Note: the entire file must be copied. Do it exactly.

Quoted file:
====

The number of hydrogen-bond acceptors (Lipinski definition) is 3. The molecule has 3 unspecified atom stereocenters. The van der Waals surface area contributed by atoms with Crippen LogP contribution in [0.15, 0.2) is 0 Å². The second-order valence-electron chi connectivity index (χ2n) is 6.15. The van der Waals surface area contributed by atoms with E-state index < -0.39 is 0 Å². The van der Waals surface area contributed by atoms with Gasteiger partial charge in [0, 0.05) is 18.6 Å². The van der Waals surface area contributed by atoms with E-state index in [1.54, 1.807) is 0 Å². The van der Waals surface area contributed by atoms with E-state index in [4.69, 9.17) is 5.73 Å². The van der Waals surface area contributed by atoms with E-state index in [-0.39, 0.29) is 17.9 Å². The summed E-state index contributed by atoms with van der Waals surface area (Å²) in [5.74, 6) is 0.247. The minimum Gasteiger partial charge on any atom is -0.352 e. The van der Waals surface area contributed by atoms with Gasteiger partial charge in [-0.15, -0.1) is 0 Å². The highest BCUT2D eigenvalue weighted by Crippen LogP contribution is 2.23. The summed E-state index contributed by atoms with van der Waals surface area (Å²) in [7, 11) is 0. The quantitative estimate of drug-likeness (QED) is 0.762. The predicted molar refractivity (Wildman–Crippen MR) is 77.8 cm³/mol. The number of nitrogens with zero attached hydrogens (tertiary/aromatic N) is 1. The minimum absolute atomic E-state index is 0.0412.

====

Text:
The number of hydrogen-bond acceptors (Lipinski definition) is 3. The molecule has 3 unspecified atom stereocenters. The van der Waals surface area contributed by atoms with Crippen LogP contribution in [0.15, 0.2) is 0 Å². The second-order valence-electron chi connectivity index (χ2n) is 6.15. The van der Waals surface area contributed by atoms with E-state index < -0.39 is 0 Å². The van der Waals surface area contributed by atoms with Gasteiger partial charge in [0, 0.05) is 18.6 Å². The van der Waals surface area contributed by atoms with E-state index in [1.54, 1.807) is 0 Å². The van der Waals surface area contributed by atoms with E-state index in [4.69, 9.17) is 5.73 Å². The van der Waals surface area contributed by atoms with E-state index in [-0.39, 0.29) is 17.9 Å². The summed E-state index contributed by atoms with van der Waals surface area (Å²) in [5.74, 6) is 0.247. The minimum Gasteiger partial charge on any atom is -0.352 e. The van der Waals surface area contributed by atoms with Gasteiger partial charge in [-0.15, -0.1) is 0 Å². The highest BCUT2D eigenvalue weighted by Crippen LogP contribution is 2.23. The summed E-state index contributed by atoms with van der Waals surface area (Å²) in [7, 11) is 0. The quantitative estimate of drug-likeness (QED) is 0.762. The predicted molar refractivity (Wildman–Crippen MR) is 77.8 cm³/mol. The number of nitrogens with zero attached hydrogens (tertiary/aromatic N) is 1. The minimum absolute atomic E-state index is 0.0412.